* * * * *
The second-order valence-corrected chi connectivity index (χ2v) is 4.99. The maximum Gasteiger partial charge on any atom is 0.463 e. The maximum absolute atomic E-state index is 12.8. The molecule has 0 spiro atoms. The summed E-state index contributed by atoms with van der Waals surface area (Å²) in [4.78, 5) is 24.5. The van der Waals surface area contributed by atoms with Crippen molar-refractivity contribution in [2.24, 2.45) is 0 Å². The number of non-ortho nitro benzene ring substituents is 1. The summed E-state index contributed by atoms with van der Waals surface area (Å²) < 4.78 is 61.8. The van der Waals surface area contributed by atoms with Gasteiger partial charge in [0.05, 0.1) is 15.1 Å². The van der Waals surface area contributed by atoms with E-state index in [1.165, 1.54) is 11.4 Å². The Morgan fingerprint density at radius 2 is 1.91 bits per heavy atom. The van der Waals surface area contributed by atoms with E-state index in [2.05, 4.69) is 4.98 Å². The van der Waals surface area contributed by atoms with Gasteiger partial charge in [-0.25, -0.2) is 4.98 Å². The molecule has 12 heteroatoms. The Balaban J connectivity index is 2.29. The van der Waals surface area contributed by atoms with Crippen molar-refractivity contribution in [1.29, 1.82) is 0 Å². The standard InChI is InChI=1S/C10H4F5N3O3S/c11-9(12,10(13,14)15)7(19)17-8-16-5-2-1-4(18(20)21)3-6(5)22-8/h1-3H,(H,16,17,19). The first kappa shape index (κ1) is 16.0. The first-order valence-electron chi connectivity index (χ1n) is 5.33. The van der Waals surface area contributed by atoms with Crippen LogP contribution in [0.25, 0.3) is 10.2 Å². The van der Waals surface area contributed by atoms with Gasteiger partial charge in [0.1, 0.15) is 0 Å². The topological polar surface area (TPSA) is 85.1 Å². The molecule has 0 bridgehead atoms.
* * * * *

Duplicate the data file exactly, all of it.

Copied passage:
The second-order valence-corrected chi connectivity index (χ2v) is 4.99. The maximum Gasteiger partial charge on any atom is 0.463 e. The maximum absolute atomic E-state index is 12.8. The molecule has 0 spiro atoms. The summed E-state index contributed by atoms with van der Waals surface area (Å²) in [4.78, 5) is 24.5. The van der Waals surface area contributed by atoms with Crippen molar-refractivity contribution in [2.24, 2.45) is 0 Å². The number of non-ortho nitro benzene ring substituents is 1. The summed E-state index contributed by atoms with van der Waals surface area (Å²) < 4.78 is 61.8. The van der Waals surface area contributed by atoms with Gasteiger partial charge in [0.05, 0.1) is 15.1 Å². The van der Waals surface area contributed by atoms with E-state index in [1.165, 1.54) is 11.4 Å². The Morgan fingerprint density at radius 2 is 1.91 bits per heavy atom. The van der Waals surface area contributed by atoms with E-state index in [2.05, 4.69) is 4.98 Å². The van der Waals surface area contributed by atoms with Gasteiger partial charge in [-0.25, -0.2) is 4.98 Å². The molecule has 12 heteroatoms. The Balaban J connectivity index is 2.29. The van der Waals surface area contributed by atoms with Crippen molar-refractivity contribution in [1.29, 1.82) is 0 Å². The standard InChI is InChI=1S/C10H4F5N3O3S/c11-9(12,10(13,14)15)7(19)17-8-16-5-2-1-4(18(20)21)3-6(5)22-8/h1-3H,(H,16,17,19). The first kappa shape index (κ1) is 16.0. The first-order valence-electron chi connectivity index (χ1n) is 5.33. The van der Waals surface area contributed by atoms with Crippen LogP contribution in [0.25, 0.3) is 10.2 Å². The van der Waals surface area contributed by atoms with Gasteiger partial charge in [0.1, 0.15) is 0 Å². The topological polar surface area (TPSA) is 85.1 Å². The molecule has 0 bridgehead atoms.